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Industry Struggles to Get Its Message Out

Tumult at Town Halls Adds to The Confusion

LEBANON, Pa. — When Sen. Arlen Specter (D-Pa.) held a town hall meeting here during the August recess, hundreds of his constituents packed into a community college auditorium to fire off questions and complaints about health care reform bills.

Perhaps the only scene more crowded and boisterous in this otherwise tranquil town was just outside the meeting, where hundreds more had gathered hoping to get inside the Harrisburg Area Community College building.

That was where 29-year-old Chris Archibald waited — unsuccessfully.

The health insurance industry’s grass-roots operation had reached out to Archibald, who owns a landscaping business in nearby Hershey, to help get its message out during the recess.

But in a month where angry crowds were stealing the show, insurers and other medical industry and health care groups from hospital associations to pharmaceutical companies had their work cut out for them to make their voices heard and to shape the debate in the way they would like. The groups not only worked to get their people inside town halls, but they also spent millions of dollars on paid advertising and held their own public rallies and private meetings with Members.

“Our people want to have a discussion and ask questions,— said David Barnhart of the Locust Street Group, a grass-roots organizing firm retained by America’s Health Insurance Plans. “They’ve found it slightly frustrating, but there’s a lot of real passion out there.—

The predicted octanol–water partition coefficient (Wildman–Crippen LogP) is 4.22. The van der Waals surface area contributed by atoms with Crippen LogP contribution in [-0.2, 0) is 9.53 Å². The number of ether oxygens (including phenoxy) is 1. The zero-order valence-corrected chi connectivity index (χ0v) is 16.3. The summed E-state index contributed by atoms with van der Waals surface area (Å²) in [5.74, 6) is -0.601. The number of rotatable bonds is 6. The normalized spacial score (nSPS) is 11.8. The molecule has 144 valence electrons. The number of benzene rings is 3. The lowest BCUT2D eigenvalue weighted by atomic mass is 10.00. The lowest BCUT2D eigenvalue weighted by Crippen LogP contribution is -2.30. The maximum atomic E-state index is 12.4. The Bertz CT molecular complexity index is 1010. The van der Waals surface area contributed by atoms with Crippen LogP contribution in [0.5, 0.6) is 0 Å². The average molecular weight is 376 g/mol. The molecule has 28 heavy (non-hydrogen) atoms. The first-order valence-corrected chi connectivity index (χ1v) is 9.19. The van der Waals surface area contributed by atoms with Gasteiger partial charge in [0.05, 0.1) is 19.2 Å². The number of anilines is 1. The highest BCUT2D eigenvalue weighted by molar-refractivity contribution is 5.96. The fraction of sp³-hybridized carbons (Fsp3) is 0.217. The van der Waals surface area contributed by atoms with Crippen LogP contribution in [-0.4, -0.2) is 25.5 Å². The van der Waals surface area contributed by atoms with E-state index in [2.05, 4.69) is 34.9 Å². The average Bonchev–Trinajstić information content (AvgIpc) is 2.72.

AHIP, the lead lobbying group for the health insurers, armed its people with written “Town Hall Tips— and other talking points. The advice included, “people often use very pointed, divisive language. … It is important not to take the bait.—

Health insurers also participated in small, private meetings with lawmakers back home in the districts.

Those smaller meetings were also helpful to members of the American Hospital Association, said Mark Moore, president and CEO of Bloomington Hospital in Indiana. Moore has been in frequent contact with the local Congressman, Rep. Baron Hill, a moderate Democrat who is part of the Blue Dog Coalition.

Hill held a small meeting at Bloomington Hospital on Aug. 6 with local doctors and hospital representatives, including Moore.

“He led off by saying, Here’s where things are, here are some of the issues that we’re debating and discussing,’— Moore said of Hill. “That’s the good part of a small setting like that, you can really have some positive dialogue and direct give-and-take.—

The American Medical Association, which represents the nation’s doctors, also worked to get its message out in an otherwise noisy August environment.

Dr. Nancy Nielsen, an internist in Buffalo, N.Y., and the immediate past president of the AMA, said her group for the first time launched a blog during the recess in addition to relying on more traditional forms of messaging like running paid advertising in print and online. The AMA also held virtual town-hall-style meetings and conference calls.